Exclusive Culinary Insights: Q&A with Chef Altaye Mihrete

A woman of many talents, who’s cooking has won all of our stomachs, and who you need to know. From who inspires her to her favorite spice, the Chef behind our food tells all.

How did you learn to cook?

I actually did not attend culinary school…I apprenticed with 2 amazing Chefs: Joel Findlay of 302 West in Geneva Illinois and Francoise Sanchez of Emilio’s Granada.

You start prepping in the kitchen in the wee hours of the morning, what helps you kick-start your day?

To kickstart my day: I like to drink water, take my Fish oil pills and do a little stretching. Coffee or Tea Coffee definitely, I am Ethiopian at the end of the day. Ethiopia is where coffee is from.

Where are you from?

I was originally born in Ethiopia. My father was the Chief Communications Officer for the Peacekeeping missions in the United Nations, so I was a diplomat’s daughter. I grew up in Ethiopia, Egypt, Pakistan, Cyprus, Syria and Iran.

Five ingredients you can’t live without?

Garlic, Salt, Pepper, Berbere, Ginger

Savory or sweet?


What is your favorite thing to cook v. dining out?

My favorite thing to cook is grilled seafood on a summer day. But when I’m eating out it’s Kitfo: Ethiopian Steak Tartare made tableside.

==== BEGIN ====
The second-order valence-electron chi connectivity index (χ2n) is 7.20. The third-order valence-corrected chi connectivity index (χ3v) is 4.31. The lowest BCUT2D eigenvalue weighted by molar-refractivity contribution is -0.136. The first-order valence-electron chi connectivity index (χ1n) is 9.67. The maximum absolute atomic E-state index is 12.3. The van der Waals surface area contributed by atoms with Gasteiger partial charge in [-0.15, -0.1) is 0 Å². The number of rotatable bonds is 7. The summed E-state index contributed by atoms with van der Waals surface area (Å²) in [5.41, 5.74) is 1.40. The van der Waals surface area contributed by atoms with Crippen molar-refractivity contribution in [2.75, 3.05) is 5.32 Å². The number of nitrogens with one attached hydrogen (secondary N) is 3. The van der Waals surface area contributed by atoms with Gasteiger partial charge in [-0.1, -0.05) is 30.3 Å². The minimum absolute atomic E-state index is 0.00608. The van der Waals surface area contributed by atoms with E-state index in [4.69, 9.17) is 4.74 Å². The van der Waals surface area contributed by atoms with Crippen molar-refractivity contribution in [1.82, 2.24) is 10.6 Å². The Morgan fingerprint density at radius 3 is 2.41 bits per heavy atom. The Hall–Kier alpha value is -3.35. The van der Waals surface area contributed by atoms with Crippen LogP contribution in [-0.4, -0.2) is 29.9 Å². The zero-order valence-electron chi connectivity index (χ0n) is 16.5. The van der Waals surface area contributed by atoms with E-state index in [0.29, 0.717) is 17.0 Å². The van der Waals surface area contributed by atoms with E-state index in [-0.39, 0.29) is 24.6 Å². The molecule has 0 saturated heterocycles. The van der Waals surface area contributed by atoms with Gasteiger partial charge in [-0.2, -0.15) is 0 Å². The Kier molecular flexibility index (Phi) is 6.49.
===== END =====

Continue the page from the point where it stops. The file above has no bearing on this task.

The Chef you admire the most?

Paul Khan from the now closed Blackbird restaurant in Chicago.

Describe your cooking style in three words.

Healthy, Global, Bold

Have you ever opened a restaurant?

Yes! I was hired by Chef Maher to go to Lebanon Beirut to open Otium as its Executive Chef. We were to stay there 6 months. But, I stayed 6 years.

I continued to open restaurants from ground up: designing kitchens, choosing equipment, hiring staff, setting up purveyors. Though I spoke Arabic, this was definitely a challenge as at this time the restaurant industry was not established. I usually worked with small farms and fishermen that visited me every morning: I would then create my menu for the evening. Items like chocolate were flown in twice a week from France as were the wines.

In the 6 years I lived and worked in Beirut Lebanon I opened:

  • Otium (Contemporary Fusion)
  • Campo Ceviche (Ceviche Restaurant)
  • Bar Louie (Jazz Tapas Restaurant)
  • Food Yard (Contemporary American Cuisine)
  • Strange Fruit (Night Club with Lounge and Late-night Eatery)
Written by Occasions Caterers